Sunday, May 27, 2012

Keep Calm and Gutsy On

I recently met a girl who has IBD who said that only a few people in her life, outside of her family, knew about her diagnosis. She is wonderful and amazing and a good person, and it is absolutely her choice who she wants and gets to tell. But it made me think, who in my life doesn’t know I have IBD?

To answer my rhetorical question, there’s virtually no one that doesn’t know about my IBD. I guess that’s what happens when my profile picture is of my ostomy (sarcasm implied), but seriously, the people that don’t know I have Crohn’s are probably the same people that don’t know my last name or things like that. 

Gut Inspired’s topic of the month is relationships - so I thought I’d take a gander at a post on that, since my posts rarely (if ever) revolve around acting my age and thinking about boys (unless, of course it’s Patrick Dempsey than I talk about this all the time). So here goes - deep breath!

I just read a research article about social competence and kids with chronic illnesses. I wrote to the author (my friends know I’m a researcher groupie and if emailing people were a sport, I’d be a record holder) and we were emailing back and forth. His interest was more in children who had neurological damage and social competence, my interest was more in socialization with chronic illness. I was saying to him that I went from being a 12 year old to being 80 years old and that I largely missed out on interactions with my peers. And because of this I straddle the line of young person/old person and perhaps even the socially unaware person. By socially unaware I mean that I have absolutely 0 skills in flirting or being able to recognize flirting (I don’t just write this because my parents read this - hi Mom and Dad!), and not that I stand in the middle of the grocery store aisle unaware of the passing carts. 

At heart I feel like I’m still 12 years old and waiting for junior high to begin, when I thought there’d be boys asking me to dances and so on an so forth, all of those things that you see in the movies. But life isn’t a movie and the only men in my life have been old guys in lab coats. Maybe also in part because of the nature of the illness, it’s a private part of your body that suddenly everyone in the medical world has access to just because of their profession.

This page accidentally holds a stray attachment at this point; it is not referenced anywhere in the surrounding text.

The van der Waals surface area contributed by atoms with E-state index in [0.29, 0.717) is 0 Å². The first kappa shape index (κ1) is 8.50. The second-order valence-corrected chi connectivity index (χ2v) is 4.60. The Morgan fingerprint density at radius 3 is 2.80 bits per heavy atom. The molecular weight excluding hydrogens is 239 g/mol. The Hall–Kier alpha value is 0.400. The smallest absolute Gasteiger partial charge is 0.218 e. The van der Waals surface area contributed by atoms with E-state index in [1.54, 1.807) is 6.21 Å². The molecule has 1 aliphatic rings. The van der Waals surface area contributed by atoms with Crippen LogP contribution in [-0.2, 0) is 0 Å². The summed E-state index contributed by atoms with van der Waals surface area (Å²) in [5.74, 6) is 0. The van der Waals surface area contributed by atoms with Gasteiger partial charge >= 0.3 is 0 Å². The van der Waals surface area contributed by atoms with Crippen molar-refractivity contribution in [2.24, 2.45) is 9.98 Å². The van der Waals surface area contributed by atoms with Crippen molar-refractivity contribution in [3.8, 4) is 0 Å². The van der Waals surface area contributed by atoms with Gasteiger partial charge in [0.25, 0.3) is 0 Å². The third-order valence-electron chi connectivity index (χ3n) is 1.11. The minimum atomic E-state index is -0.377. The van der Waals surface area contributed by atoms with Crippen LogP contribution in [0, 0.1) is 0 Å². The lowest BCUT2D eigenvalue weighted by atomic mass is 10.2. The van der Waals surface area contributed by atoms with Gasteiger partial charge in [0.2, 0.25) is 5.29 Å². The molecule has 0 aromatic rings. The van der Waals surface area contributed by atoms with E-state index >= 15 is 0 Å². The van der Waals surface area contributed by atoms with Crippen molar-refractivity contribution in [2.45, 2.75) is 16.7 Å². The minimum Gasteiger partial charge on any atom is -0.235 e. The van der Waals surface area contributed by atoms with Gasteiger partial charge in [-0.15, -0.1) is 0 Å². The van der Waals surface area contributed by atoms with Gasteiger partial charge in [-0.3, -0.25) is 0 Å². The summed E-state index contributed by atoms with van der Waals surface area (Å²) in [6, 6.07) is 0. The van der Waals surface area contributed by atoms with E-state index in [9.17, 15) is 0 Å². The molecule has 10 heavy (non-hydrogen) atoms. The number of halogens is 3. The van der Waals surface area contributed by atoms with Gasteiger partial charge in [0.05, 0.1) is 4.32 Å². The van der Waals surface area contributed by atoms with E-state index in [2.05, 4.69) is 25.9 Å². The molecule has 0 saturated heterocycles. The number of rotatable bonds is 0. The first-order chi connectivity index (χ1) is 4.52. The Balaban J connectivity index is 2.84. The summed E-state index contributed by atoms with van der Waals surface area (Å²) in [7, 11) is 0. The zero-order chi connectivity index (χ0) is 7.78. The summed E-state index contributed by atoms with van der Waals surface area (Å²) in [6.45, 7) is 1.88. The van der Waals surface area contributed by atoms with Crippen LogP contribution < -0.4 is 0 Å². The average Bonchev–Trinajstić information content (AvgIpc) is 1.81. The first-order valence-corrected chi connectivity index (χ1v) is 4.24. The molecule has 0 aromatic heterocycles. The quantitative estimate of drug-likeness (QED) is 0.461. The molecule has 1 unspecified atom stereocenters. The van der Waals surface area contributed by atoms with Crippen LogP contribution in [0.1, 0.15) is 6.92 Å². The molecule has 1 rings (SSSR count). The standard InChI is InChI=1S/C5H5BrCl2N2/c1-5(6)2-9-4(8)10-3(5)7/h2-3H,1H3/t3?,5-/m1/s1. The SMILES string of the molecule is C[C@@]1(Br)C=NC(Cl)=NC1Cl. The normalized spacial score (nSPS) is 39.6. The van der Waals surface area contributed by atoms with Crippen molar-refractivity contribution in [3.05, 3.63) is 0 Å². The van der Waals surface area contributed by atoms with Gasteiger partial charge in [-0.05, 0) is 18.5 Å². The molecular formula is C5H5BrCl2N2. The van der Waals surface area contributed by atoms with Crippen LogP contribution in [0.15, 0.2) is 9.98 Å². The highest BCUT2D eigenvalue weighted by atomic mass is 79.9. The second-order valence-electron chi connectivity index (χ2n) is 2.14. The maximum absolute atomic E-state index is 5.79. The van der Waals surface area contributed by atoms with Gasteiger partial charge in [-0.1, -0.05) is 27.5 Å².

This is likely an unfair statement - however - I think there are a lot of great men, but not as much great young men, it’s a growing process for all of us. It’s not that I don’t think I’m worthy of love or some other Oprah/Dr. Phil segment, but being in a relationship where a partner has a chronic illness is something to consider. Even though I’m doing great right now (knock on wood), we all know the pendulum swings at will and we don’t know we’re sick until it’s knocked us flat on our backs. And I don’t care about the ostomy, it’s certainly the kind of thing that you’d need to show someone to explain it, but that’s fine with me, as they say, those who mind don’t matter, those who matter don’t mind. Yet - it doesn’t make it easier finding that person.

Step number one is finding a good guy. Clearly. I can’t have this imaginary conversation and be accepted if there’s no one on the other end. And part of the vacant boyfriend position is residing in the hospital for so long - and unfortunately I don’t consider the old men on the floor as part of my dating prospects (though in that case it could be like the Medical Bachelorette). I think honesty  in the best thing - but with that said, dosing is important (aka I will need to restrain myself from explaining a protocolectomy on our first date, whoever this poor soul will be!). I so desperately want someone to say to me that it all doesn’t matter, but I know it does. I would never want a relationship - of any kind - to be focused on being sick. Because I am not sick. I have a chronic illness, but that’s not who I am. 

I want the whole thing - the white picket fence, the five kids, the dogs playing in the yard. But whoever I’m supposed to be with is out there somewhere in this big wide world, and who knows, maybe he’s even reading this tonight.


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